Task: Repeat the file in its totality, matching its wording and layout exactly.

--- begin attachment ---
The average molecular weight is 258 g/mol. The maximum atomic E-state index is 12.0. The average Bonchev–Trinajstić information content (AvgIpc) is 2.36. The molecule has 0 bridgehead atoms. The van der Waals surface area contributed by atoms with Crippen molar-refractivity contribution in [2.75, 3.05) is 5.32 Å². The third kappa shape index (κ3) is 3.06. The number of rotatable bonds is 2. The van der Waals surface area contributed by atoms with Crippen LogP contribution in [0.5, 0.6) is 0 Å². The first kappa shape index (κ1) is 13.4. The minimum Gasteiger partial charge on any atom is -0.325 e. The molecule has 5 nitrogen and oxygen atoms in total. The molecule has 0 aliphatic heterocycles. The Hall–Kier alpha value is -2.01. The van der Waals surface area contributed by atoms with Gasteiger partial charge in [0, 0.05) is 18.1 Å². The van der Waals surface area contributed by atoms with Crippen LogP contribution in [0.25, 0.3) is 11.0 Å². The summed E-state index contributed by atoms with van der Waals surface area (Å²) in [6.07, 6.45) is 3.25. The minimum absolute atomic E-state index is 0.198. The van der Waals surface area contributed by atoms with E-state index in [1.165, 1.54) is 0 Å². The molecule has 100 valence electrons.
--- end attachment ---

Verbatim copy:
The average molecular weight is 258 g/mol. The maximum atomic E-state index is 12.0. The average Bonchev–Trinajstić information content (AvgIpc) is 2.36. The molecule has 0 bridgehead atoms. The van der Waals surface area contributed by atoms with Crippen molar-refractivity contribution in [2.75, 3.05) is 5.32 Å². The third kappa shape index (κ3) is 3.06. The number of rotatable bonds is 2. The van der Waals surface area contributed by atoms with Crippen LogP contribution in [0.5, 0.6) is 0 Å². The first kappa shape index (κ1) is 13.4. The minimum Gasteiger partial charge on any atom is -0.325 e. The molecule has 5 nitrogen and oxygen atoms in total. The molecule has 0 aliphatic heterocycles. The Hall–Kier alpha value is -2.01. The van der Waals surface area contributed by atoms with Gasteiger partial charge in [0, 0.05) is 18.1 Å². The van der Waals surface area contributed by atoms with Crippen LogP contribution in [0.25, 0.3) is 11.0 Å². The summed E-state index contributed by atoms with van der Waals surface area (Å²) in [6.07, 6.45) is 3.25. The minimum absolute atomic E-state index is 0.198. The van der Waals surface area contributed by atoms with E-state index in [1.165, 1.54) is 0 Å². The molecule has 100 valence electrons.